For discussion, news, comments, questions and information about Crete & Greece.
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Postby robbodeb » Tue Dec 02, 2008 5:07 pm

Woke up this morming to see a rat stalking across the top of the upstairs pergola beam. What can we do, apart from poison (which I will not do as I have 2 dogs, who have both been poisoned in the past, but luckily I have the antidote and they both survived) Anything other to use? Don't really want a cat, because of my dogs, and if I did get a cat then I would have to feed it to encourage it to stay and therefore, well fed, not interested!! Any suggestions appreciated.



Postby latsida » Tue Dec 02, 2008 5:31 pm

I know this sounds ridiculous but you can buy these little trays that have glue in them baited with nuts and when the rats walk onto them they get their feet stuck and cannot escape.
you can then dispose of them.
we bought the trays in our local agricultural shop cannot remember the name but they will be in the section with all the other pest control remedies

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Postby Kathleen » Tue Dec 02, 2008 8:41 pm


Don't like the idea of disposing of them though Latsida. I assume they are still alive when stuck. I also believe that a rat if trapped will gnaw through its own flesh to escape in circumstances like this.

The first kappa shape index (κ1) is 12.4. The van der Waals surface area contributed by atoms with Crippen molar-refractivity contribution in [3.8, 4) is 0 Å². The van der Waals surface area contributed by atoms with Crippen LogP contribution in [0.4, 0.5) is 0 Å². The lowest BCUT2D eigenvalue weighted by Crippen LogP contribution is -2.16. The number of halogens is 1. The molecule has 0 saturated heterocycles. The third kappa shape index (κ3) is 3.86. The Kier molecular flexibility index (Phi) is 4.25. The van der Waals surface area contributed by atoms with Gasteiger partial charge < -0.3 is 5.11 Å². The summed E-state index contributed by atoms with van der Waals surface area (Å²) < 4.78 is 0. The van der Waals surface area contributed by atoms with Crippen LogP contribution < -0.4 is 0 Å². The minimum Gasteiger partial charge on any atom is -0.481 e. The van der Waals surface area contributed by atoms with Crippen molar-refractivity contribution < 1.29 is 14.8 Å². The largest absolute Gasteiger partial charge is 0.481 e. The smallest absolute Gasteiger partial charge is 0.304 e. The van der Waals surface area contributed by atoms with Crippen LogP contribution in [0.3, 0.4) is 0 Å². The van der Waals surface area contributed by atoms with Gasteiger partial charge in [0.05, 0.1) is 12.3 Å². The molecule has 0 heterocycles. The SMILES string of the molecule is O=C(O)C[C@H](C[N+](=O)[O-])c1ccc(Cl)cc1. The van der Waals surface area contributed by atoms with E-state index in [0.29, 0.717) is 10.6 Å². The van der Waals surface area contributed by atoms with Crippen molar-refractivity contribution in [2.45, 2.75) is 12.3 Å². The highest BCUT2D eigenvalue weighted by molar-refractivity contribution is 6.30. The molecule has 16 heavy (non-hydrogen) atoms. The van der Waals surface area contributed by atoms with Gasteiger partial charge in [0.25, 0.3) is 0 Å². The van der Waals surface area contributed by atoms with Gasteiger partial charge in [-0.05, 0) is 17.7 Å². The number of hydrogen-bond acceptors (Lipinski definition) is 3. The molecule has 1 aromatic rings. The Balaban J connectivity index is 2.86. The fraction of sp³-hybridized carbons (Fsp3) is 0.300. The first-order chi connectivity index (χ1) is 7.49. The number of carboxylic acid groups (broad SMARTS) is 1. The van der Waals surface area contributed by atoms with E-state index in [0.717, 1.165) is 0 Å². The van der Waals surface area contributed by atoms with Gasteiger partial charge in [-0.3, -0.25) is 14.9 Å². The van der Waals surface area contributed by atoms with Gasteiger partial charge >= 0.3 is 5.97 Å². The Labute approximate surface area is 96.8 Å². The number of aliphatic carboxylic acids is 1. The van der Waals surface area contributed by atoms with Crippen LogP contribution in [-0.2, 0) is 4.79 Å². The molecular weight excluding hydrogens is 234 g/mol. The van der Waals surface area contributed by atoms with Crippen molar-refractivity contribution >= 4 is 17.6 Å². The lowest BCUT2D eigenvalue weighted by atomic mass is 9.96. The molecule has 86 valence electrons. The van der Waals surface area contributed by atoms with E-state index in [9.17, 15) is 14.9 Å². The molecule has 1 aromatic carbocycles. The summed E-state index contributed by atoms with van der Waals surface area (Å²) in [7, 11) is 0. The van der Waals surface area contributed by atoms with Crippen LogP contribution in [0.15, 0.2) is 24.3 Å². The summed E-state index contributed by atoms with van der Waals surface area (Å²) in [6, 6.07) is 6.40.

On the positive side, Robbodeb may find it easier to catch them minus a leg or two!!



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Postby Kilkis » Wed Dec 03, 2008 12:01 am

How many million do you propose to kill?


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Postby Hudson » Wed Dec 03, 2008 6:20 am

Kathleen wrote:Hmmm!!

I assume they are still alive when stuck. I also believe that a rat if trapped will gnaw through its own flesh to escape in circumstances like this.


What about cruelty to animals?

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Postby oliveoyl » Wed Dec 03, 2008 7:35 pm

You can buy rat catchers which are, essentially, silver metal boxes about a foot long, you attach bait to a hook then set the spring trip on the door (mind your hands, the spring is pretty ferocious). Rat smells bait, eats, wham, door slams shut, you jump through the roof, rat bemused but unharmed, ready for long trip to countryside to be released. Readily available from most hardware stores.

As I understand it cats don't eat rats but see them as fast moving toys. Useful.

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Postby robbodeb » Thu Dec 04, 2008 7:48 pm

We think the box suggestions maybe the best.

The Adjectival LFB
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Postby The Adjectival LFB » Fri Dec 05, 2008 4:48 pm

robbodeb wrote:We think the box suggestions maybe the best.

If you want to get rid of a rat "problem" catching, or destroying them, one at a time will be pointless. If you are aware of one rat there will be many more and due to their reproduction cycle very soon there will many, many more.
The only effective way to take out a rat colony is by poison and the best poison to use is "tracking bait". This powder is laid on a rat run and is picked up by the rat. The rodent (whose personal grooming routine would probably show yours as lacking) cleans itself and ingests the poison. Death follows in due course.